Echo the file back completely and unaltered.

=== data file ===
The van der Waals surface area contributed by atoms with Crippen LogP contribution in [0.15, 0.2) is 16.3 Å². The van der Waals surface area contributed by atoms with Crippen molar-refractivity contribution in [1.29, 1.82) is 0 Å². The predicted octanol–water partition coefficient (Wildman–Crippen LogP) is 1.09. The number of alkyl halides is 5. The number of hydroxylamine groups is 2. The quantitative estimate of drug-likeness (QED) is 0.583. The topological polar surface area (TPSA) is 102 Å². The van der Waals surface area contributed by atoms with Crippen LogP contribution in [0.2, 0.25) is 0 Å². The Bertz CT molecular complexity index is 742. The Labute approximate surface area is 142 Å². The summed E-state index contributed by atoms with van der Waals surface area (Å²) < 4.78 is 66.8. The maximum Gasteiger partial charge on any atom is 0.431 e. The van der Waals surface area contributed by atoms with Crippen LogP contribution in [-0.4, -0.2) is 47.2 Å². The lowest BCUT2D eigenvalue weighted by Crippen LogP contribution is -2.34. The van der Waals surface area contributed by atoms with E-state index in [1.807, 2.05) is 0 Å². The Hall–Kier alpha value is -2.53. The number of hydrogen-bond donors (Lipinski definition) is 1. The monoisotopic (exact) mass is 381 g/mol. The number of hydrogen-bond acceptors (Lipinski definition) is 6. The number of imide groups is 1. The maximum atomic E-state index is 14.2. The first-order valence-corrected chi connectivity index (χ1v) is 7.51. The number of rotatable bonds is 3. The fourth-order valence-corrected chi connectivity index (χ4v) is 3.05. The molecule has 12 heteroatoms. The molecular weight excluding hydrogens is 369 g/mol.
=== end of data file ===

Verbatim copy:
The van der Waals surface area contributed by atoms with Crippen LogP contribution in [0.15, 0.2) is 16.3 Å². The van der Waals surface area contributed by atoms with Crippen molar-refractivity contribution in [1.29, 1.82) is 0 Å². The predicted octanol–water partition coefficient (Wildman–Crippen LogP) is 1.09. The number of alkyl halides is 5. The number of hydroxylamine groups is 2. The quantitative estimate of drug-likeness (QED) is 0.583. The topological polar surface area (TPSA) is 102 Å². The van der Waals surface area contributed by atoms with Crippen LogP contribution in [0.2, 0.25) is 0 Å². The Bertz CT molecular complexity index is 742. The Labute approximate surface area is 142 Å². The summed E-state index contributed by atoms with van der Waals surface area (Å²) < 4.78 is 66.8. The maximum Gasteiger partial charge on any atom is 0.431 e. The van der Waals surface area contributed by atoms with Crippen LogP contribution in [-0.4, -0.2) is 47.2 Å². The lowest BCUT2D eigenvalue weighted by Crippen LogP contribution is -2.34. The van der Waals surface area contributed by atoms with E-state index in [1.807, 2.05) is 0 Å². The Hall–Kier alpha value is -2.53. The number of hydrogen-bond donors (Lipinski definition) is 1. The monoisotopic (exact) mass is 381 g/mol. The number of hydrogen-bond acceptors (Lipinski definition) is 6. The number of imide groups is 1. The maximum atomic E-state index is 14.2. The first-order valence-corrected chi connectivity index (χ1v) is 7.51. The number of rotatable bonds is 3. The fourth-order valence-corrected chi connectivity index (χ4v) is 3.05. The molecule has 12 heteroatoms. The molecular weight excluding hydrogens is 369 g/mol.